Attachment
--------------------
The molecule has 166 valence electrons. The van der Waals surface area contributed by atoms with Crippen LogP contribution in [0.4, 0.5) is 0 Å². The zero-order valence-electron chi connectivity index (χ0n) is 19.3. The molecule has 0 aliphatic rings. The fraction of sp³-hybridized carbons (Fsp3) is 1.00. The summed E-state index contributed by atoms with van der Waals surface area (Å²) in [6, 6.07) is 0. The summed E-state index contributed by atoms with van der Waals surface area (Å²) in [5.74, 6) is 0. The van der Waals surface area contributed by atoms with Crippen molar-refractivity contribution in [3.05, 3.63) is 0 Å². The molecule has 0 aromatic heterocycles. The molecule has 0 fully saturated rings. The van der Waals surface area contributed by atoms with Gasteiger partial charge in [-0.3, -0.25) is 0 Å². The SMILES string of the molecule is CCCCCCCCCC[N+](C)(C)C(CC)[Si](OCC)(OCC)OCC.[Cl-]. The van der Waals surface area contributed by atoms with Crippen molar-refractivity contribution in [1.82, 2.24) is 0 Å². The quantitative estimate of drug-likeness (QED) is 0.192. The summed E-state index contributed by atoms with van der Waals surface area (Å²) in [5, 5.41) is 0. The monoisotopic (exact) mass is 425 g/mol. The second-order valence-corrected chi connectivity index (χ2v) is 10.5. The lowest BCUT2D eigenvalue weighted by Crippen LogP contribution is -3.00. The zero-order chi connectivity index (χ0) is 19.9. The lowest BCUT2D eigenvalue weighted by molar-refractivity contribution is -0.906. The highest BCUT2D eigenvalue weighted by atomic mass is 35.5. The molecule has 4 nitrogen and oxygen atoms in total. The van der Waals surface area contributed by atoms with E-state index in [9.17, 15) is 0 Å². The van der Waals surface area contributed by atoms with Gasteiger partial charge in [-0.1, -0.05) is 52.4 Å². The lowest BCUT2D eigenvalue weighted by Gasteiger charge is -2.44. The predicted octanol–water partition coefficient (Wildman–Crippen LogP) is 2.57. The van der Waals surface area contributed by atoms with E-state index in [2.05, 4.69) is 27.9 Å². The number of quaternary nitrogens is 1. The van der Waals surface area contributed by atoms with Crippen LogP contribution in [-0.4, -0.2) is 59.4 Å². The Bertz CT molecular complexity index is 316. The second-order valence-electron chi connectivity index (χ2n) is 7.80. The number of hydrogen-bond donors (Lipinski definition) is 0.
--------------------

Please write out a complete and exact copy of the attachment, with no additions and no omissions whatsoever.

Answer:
The molecule has 166 valence electrons. The van der Waals surface area contributed by atoms with Crippen LogP contribution in [0.4, 0.5) is 0 Å². The zero-order valence-electron chi connectivity index (χ0n) is 19.3. The molecule has 0 aliphatic rings. The fraction of sp³-hybridized carbons (Fsp3) is 1.00. The summed E-state index contributed by atoms with van der Waals surface area (Å²) in [6, 6.07) is 0. The summed E-state index contributed by atoms with van der Waals surface area (Å²) in [5.74, 6) is 0. The van der Waals surface area contributed by atoms with Crippen molar-refractivity contribution in [3.05, 3.63) is 0 Å². The molecule has 0 aromatic heterocycles. The molecule has 0 fully saturated rings. The van der Waals surface area contributed by atoms with Gasteiger partial charge in [-0.3, -0.25) is 0 Å². The SMILES string of the molecule is CCCCCCCCCC[N+](C)(C)C(CC)[Si](OCC)(OCC)OCC.[Cl-]. The van der Waals surface area contributed by atoms with Crippen molar-refractivity contribution in [1.82, 2.24) is 0 Å². The quantitative estimate of drug-likeness (QED) is 0.192. The summed E-state index contributed by atoms with van der Waals surface area (Å²) in [5, 5.41) is 0. The monoisotopic (exact) mass is 425 g/mol. The second-order valence-corrected chi connectivity index (χ2v) is 10.5. The lowest BCUT2D eigenvalue weighted by Crippen LogP contribution is -3.00. The zero-order chi connectivity index (χ0) is 19.9. The lowest BCUT2D eigenvalue weighted by molar-refractivity contribution is -0.906. The highest BCUT2D eigenvalue weighted by atomic mass is 35.5. The molecule has 4 nitrogen and oxygen atoms in total. The van der Waals surface area contributed by atoms with E-state index in [9.17, 15) is 0 Å². The van der Waals surface area contributed by atoms with Gasteiger partial charge in [-0.1, -0.05) is 52.4 Å². The lowest BCUT2D eigenvalue weighted by Gasteiger charge is -2.44. The predicted octanol–water partition coefficient (Wildman–Crippen LogP) is 2.57. The van der Waals surface area contributed by atoms with E-state index in [2.05, 4.69) is 27.9 Å². The number of quaternary nitrogens is 1. The van der Waals surface area contributed by atoms with Crippen LogP contribution in [-0.4, -0.2) is 59.4 Å². The Bertz CT molecular complexity index is 316. The second-order valence-electron chi connectivity index (χ2n) is 7.80. The number of hydrogen-bond donors (Lipinski definition) is 0.